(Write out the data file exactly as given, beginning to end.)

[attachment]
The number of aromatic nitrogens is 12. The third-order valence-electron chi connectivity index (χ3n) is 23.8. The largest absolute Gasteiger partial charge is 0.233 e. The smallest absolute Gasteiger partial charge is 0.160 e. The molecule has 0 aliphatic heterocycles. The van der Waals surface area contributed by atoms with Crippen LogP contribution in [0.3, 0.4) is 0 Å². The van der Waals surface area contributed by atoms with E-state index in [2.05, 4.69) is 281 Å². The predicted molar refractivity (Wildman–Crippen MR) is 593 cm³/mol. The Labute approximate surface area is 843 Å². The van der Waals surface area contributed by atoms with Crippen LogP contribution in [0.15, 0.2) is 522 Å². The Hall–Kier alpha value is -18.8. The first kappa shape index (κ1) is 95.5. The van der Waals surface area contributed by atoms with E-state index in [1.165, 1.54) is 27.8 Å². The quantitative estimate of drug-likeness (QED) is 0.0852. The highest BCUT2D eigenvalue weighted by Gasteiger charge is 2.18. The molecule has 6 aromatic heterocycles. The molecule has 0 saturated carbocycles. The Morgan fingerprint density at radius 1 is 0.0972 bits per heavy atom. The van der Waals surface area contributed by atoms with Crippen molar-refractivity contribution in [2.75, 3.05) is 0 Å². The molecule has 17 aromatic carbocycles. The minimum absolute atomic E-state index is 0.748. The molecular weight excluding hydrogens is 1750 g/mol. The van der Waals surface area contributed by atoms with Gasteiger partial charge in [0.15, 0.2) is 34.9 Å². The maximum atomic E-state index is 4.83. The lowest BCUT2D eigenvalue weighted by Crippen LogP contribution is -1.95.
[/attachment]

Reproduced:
The number of aromatic nitrogens is 12. The third-order valence-electron chi connectivity index (χ3n) is 23.8. The largest absolute Gasteiger partial charge is 0.233 e. The smallest absolute Gasteiger partial charge is 0.160 e. The molecule has 0 aliphatic heterocycles. The van der Waals surface area contributed by atoms with Crippen LogP contribution in [0.3, 0.4) is 0 Å². The van der Waals surface area contributed by atoms with E-state index in [2.05, 4.69) is 281 Å². The predicted molar refractivity (Wildman–Crippen MR) is 593 cm³/mol. The Labute approximate surface area is 843 Å². The van der Waals surface area contributed by atoms with Crippen LogP contribution in [0.15, 0.2) is 522 Å². The Hall–Kier alpha value is -18.8. The first kappa shape index (κ1) is 95.5. The van der Waals surface area contributed by atoms with E-state index in [1.165, 1.54) is 27.8 Å². The quantitative estimate of drug-likeness (QED) is 0.0852. The highest BCUT2D eigenvalue weighted by Gasteiger charge is 2.18. The molecule has 6 aromatic heterocycles. The molecule has 0 saturated carbocycles. The Morgan fingerprint density at radius 1 is 0.0972 bits per heavy atom. The van der Waals surface area contributed by atoms with Crippen molar-refractivity contribution in [2.75, 3.05) is 0 Å². The molecule has 17 aromatic carbocycles. The minimum absolute atomic E-state index is 0.748. The molecular weight excluding hydrogens is 1750 g/mol. The van der Waals surface area contributed by atoms with Gasteiger partial charge in [0.15, 0.2) is 34.9 Å². The maximum atomic E-state index is 4.83. The lowest BCUT2D eigenvalue weighted by Crippen LogP contribution is -1.95.